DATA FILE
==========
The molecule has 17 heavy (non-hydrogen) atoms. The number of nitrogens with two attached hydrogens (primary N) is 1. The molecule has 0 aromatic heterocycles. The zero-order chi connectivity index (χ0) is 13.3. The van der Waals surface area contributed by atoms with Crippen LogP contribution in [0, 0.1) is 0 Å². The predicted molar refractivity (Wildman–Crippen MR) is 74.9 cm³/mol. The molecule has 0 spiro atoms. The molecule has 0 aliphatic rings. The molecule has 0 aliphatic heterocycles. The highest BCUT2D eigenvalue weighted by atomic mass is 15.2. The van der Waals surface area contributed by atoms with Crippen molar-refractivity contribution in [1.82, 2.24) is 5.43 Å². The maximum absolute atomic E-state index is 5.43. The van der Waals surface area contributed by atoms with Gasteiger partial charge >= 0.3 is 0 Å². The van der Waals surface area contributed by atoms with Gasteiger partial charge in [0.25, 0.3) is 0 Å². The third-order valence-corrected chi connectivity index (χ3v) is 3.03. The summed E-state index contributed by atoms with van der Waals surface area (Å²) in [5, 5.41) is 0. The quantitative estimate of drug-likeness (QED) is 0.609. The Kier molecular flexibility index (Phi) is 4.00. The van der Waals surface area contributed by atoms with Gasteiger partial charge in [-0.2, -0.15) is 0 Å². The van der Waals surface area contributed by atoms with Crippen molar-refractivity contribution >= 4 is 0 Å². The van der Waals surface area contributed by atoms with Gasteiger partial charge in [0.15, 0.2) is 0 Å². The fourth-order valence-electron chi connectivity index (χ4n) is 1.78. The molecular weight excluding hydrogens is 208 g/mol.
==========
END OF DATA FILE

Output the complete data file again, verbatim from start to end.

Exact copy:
The molecule has 17 heavy (non-hydrogen) atoms. The number of nitrogens with two attached hydrogens (primary N) is 1. The molecule has 0 aromatic heterocycles. The zero-order chi connectivity index (χ0) is 13.3. The van der Waals surface area contributed by atoms with Crippen LogP contribution in [0, 0.1) is 0 Å². The predicted molar refractivity (Wildman–Crippen MR) is 74.9 cm³/mol. The molecule has 0 spiro atoms. The molecule has 0 aliphatic rings. The molecule has 0 aliphatic heterocycles. The highest BCUT2D eigenvalue weighted by atomic mass is 15.2. The van der Waals surface area contributed by atoms with Crippen molar-refractivity contribution in [1.82, 2.24) is 5.43 Å². The maximum absolute atomic E-state index is 5.43. The van der Waals surface area contributed by atoms with Gasteiger partial charge >= 0.3 is 0 Å². The van der Waals surface area contributed by atoms with Gasteiger partial charge in [0.25, 0.3) is 0 Å². The third-order valence-corrected chi connectivity index (χ3v) is 3.03. The summed E-state index contributed by atoms with van der Waals surface area (Å²) in [5, 5.41) is 0. The quantitative estimate of drug-likeness (QED) is 0.609. The Kier molecular flexibility index (Phi) is 4.00. The van der Waals surface area contributed by atoms with Gasteiger partial charge in [-0.2, -0.15) is 0 Å². The van der Waals surface area contributed by atoms with Crippen molar-refractivity contribution >= 4 is 0 Å². The van der Waals surface area contributed by atoms with Gasteiger partial charge in [0.15, 0.2) is 0 Å². The fourth-order valence-electron chi connectivity index (χ4n) is 1.78. The molecular weight excluding hydrogens is 208 g/mol.